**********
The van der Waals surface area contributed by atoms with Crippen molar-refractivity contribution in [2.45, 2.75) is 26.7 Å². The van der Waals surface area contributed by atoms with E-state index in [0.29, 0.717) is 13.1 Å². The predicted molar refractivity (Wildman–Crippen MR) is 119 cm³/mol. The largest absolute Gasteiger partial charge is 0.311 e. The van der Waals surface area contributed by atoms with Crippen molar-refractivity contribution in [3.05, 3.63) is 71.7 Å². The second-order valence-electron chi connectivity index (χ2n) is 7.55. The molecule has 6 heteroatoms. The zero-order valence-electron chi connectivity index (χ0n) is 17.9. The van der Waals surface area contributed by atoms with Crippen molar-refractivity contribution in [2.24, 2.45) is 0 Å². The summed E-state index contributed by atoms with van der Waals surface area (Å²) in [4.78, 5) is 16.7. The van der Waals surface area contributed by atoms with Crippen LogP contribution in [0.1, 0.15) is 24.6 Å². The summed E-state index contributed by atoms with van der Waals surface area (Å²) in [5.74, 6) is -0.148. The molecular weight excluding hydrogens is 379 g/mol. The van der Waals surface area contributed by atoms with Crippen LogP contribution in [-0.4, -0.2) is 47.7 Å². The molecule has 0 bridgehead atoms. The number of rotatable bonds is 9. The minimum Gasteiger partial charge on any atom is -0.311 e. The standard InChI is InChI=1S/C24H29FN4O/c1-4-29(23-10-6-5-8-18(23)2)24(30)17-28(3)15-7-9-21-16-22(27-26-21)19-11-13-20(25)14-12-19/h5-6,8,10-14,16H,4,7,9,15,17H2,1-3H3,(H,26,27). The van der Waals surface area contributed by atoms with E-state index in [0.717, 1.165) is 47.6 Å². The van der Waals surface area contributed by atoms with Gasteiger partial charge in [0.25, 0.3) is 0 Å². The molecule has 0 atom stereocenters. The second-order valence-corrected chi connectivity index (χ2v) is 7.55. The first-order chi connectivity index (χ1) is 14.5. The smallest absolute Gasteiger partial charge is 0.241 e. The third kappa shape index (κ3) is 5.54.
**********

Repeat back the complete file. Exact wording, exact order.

The van der Waals surface area contributed by atoms with Crippen molar-refractivity contribution in [2.45, 2.75) is 26.7 Å². The van der Waals surface area contributed by atoms with E-state index in [0.29, 0.717) is 13.1 Å². The predicted molar refractivity (Wildman–Crippen MR) is 119 cm³/mol. The largest absolute Gasteiger partial charge is 0.311 e. The van der Waals surface area contributed by atoms with Crippen molar-refractivity contribution in [3.05, 3.63) is 71.7 Å². The second-order valence-electron chi connectivity index (χ2n) is 7.55. The molecule has 6 heteroatoms. The zero-order valence-electron chi connectivity index (χ0n) is 17.9. The van der Waals surface area contributed by atoms with Crippen molar-refractivity contribution in [2.24, 2.45) is 0 Å². The summed E-state index contributed by atoms with van der Waals surface area (Å²) in [4.78, 5) is 16.7. The van der Waals surface area contributed by atoms with Crippen LogP contribution in [0.1, 0.15) is 24.6 Å². The summed E-state index contributed by atoms with van der Waals surface area (Å²) in [5.74, 6) is -0.148. The molecular weight excluding hydrogens is 379 g/mol. The van der Waals surface area contributed by atoms with Crippen LogP contribution in [-0.4, -0.2) is 47.7 Å². The molecule has 0 bridgehead atoms. The number of rotatable bonds is 9. The minimum Gasteiger partial charge on any atom is -0.311 e. The standard InChI is InChI=1S/C24H29FN4O/c1-4-29(23-10-6-5-8-18(23)2)24(30)17-28(3)15-7-9-21-16-22(27-26-21)19-11-13-20(25)14-12-19/h5-6,8,10-14,16H,4,7,9,15,17H2,1-3H3,(H,26,27). The van der Waals surface area contributed by atoms with E-state index in [0.717, 1.165) is 47.6 Å². The van der Waals surface area contributed by atoms with Gasteiger partial charge in [0.25, 0.3) is 0 Å². The molecule has 0 atom stereocenters. The second-order valence-corrected chi connectivity index (χ2v) is 7.55. The first-order chi connectivity index (χ1) is 14.5. The smallest absolute Gasteiger partial charge is 0.241 e. The third kappa shape index (κ3) is 5.54.